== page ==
- Contact lenses with UV filters are recommended to be worn in combination with sunglasses. They do not provide UV protection to all parts of the eye and do not reduce the feeling of glare.
- Eye drops (artificial tears) moisten the eye and flush out impurities, helping to maintain a protective tear film, which otherwise shrinks due to high temperatures and wind. A poor tear film causes drying of the surface of the eyes, leading to redness, burning, and the urge to scratch. Eye drops can protect your eyes against artificial UV sources8.
How to choose the right sunglasses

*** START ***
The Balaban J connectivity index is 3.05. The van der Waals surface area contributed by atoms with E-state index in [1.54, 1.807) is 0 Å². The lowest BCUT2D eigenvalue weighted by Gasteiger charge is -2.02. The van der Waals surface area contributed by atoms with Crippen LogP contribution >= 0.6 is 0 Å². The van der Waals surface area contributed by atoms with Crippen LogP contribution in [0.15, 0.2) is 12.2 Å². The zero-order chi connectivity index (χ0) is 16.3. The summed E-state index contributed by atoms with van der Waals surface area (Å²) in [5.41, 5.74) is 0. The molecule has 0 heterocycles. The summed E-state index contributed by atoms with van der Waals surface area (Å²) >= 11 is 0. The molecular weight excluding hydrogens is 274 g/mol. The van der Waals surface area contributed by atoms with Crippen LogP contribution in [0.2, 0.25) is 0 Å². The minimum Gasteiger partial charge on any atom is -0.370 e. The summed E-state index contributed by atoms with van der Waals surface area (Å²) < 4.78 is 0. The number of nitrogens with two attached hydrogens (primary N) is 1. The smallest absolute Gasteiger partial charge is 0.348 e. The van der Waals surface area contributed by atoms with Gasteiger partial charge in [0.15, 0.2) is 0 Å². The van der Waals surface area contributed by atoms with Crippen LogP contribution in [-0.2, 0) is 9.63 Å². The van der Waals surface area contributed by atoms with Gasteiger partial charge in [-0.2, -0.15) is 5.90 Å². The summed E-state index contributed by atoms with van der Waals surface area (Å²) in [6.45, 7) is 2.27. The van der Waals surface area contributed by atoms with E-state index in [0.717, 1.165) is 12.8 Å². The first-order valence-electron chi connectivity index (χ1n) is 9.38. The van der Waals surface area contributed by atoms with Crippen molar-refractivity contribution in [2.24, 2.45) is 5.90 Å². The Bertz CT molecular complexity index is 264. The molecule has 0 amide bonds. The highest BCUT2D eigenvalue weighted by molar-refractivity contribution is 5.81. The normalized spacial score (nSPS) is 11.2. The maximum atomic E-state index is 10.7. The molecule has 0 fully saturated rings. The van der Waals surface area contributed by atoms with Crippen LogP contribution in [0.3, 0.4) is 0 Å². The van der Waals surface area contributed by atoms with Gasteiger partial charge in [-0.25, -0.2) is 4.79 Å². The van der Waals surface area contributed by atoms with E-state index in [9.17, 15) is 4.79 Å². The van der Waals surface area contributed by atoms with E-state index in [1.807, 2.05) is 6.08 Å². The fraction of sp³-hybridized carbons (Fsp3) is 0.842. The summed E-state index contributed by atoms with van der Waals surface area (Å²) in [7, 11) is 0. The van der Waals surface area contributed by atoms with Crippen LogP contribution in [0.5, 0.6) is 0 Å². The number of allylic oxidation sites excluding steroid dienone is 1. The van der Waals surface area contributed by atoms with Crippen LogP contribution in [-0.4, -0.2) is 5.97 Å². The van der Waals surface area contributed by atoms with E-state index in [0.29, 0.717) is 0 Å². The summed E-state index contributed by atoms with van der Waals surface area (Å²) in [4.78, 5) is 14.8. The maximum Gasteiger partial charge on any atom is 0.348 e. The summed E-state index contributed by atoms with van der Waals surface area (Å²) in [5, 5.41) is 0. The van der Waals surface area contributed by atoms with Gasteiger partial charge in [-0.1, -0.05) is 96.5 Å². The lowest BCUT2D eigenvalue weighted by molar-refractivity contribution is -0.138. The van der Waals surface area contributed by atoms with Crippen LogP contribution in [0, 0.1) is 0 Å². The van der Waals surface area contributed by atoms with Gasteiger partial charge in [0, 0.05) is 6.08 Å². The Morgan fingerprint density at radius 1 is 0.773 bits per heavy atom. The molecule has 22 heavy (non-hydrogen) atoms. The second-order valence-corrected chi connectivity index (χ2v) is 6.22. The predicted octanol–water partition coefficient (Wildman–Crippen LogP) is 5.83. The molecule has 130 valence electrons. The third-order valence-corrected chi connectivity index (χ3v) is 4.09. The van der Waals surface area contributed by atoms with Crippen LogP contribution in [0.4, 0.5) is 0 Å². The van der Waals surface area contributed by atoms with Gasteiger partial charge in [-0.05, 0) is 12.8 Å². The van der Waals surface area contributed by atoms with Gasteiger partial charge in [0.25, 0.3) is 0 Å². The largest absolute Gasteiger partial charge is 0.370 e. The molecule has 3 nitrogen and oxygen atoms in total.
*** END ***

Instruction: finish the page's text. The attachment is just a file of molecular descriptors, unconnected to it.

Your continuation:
The shape of your glasses should fit to the shape of your face. For the summer, we recommend models with larger lenses, rounded at the sides, to protect you from reflected rays. The glass material should be of high optical purity, lightweight, flexible, and scratch-resistant. It can be glass or plastic, and can also be made with diopters. Polycarbonate glasses are recommended, because they are more resistant to breaking. Photosensitive glasses change the intensity of the dimming depending on the intensity of the light and are suitable for driving. Mirror-effect glasses significantly limit the amount of light that enters the eye, making it easier to see. The color of the lens is usually gray, gray-blue, green, or brown, and is chosen according to purpose and taste.